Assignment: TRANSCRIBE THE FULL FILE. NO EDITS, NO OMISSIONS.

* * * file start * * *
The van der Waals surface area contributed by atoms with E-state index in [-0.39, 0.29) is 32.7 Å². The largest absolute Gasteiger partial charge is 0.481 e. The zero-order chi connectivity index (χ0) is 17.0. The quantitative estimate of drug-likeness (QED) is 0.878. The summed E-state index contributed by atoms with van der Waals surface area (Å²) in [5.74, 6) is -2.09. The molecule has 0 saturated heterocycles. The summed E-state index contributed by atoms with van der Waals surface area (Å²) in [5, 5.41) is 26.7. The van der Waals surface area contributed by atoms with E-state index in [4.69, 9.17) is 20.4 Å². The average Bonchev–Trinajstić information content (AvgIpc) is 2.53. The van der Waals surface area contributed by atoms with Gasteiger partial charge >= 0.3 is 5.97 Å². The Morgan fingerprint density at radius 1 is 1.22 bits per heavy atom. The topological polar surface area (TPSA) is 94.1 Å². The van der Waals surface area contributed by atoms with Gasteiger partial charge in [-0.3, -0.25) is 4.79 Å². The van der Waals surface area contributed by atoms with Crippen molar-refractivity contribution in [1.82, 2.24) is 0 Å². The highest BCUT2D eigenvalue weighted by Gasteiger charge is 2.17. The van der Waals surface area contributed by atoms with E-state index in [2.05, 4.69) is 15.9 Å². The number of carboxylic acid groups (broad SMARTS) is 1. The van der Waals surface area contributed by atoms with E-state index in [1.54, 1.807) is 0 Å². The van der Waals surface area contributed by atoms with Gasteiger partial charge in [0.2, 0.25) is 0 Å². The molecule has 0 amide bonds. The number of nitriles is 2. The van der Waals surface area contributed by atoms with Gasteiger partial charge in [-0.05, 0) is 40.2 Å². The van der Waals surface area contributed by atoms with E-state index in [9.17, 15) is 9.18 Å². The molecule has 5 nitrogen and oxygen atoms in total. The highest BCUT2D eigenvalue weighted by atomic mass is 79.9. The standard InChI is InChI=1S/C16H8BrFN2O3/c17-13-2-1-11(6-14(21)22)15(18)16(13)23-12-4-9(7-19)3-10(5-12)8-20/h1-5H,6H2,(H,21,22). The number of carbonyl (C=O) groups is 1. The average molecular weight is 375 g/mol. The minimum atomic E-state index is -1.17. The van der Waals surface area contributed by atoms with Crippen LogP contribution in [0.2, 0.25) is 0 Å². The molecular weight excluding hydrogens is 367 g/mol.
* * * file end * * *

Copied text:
The van der Waals surface area contributed by atoms with E-state index in [-0.39, 0.29) is 32.7 Å². The largest absolute Gasteiger partial charge is 0.481 e. The zero-order chi connectivity index (χ0) is 17.0. The quantitative estimate of drug-likeness (QED) is 0.878. The summed E-state index contributed by atoms with van der Waals surface area (Å²) in [5.74, 6) is -2.09. The molecule has 0 saturated heterocycles. The summed E-state index contributed by atoms with van der Waals surface area (Å²) in [5, 5.41) is 26.7. The van der Waals surface area contributed by atoms with E-state index in [4.69, 9.17) is 20.4 Å². The average Bonchev–Trinajstić information content (AvgIpc) is 2.53. The van der Waals surface area contributed by atoms with Gasteiger partial charge >= 0.3 is 5.97 Å². The Morgan fingerprint density at radius 1 is 1.22 bits per heavy atom. The topological polar surface area (TPSA) is 94.1 Å². The van der Waals surface area contributed by atoms with Gasteiger partial charge in [-0.3, -0.25) is 4.79 Å². The van der Waals surface area contributed by atoms with Crippen molar-refractivity contribution in [1.82, 2.24) is 0 Å². The highest BCUT2D eigenvalue weighted by Gasteiger charge is 2.17. The van der Waals surface area contributed by atoms with E-state index in [2.05, 4.69) is 15.9 Å². The number of carboxylic acid groups (broad SMARTS) is 1. The van der Waals surface area contributed by atoms with E-state index in [1.54, 1.807) is 0 Å². The van der Waals surface area contributed by atoms with Gasteiger partial charge in [0.2, 0.25) is 0 Å². The molecule has 0 amide bonds. The number of nitriles is 2. The van der Waals surface area contributed by atoms with Gasteiger partial charge in [-0.05, 0) is 40.2 Å². The van der Waals surface area contributed by atoms with E-state index in [9.17, 15) is 9.18 Å². The molecule has 5 nitrogen and oxygen atoms in total. The highest BCUT2D eigenvalue weighted by atomic mass is 79.9. The standard InChI is InChI=1S/C16H8BrFN2O3/c17-13-2-1-11(6-14(21)22)15(18)16(13)23-12-4-9(7-19)3-10(5-12)8-20/h1-5H,6H2,(H,21,22). The number of carbonyl (C=O) groups is 1. The average molecular weight is 375 g/mol. The minimum atomic E-state index is -1.17. The van der Waals surface area contributed by atoms with Crippen LogP contribution in [0.2, 0.25) is 0 Å². The molecular weight excluding hydrogens is 367 g/mol.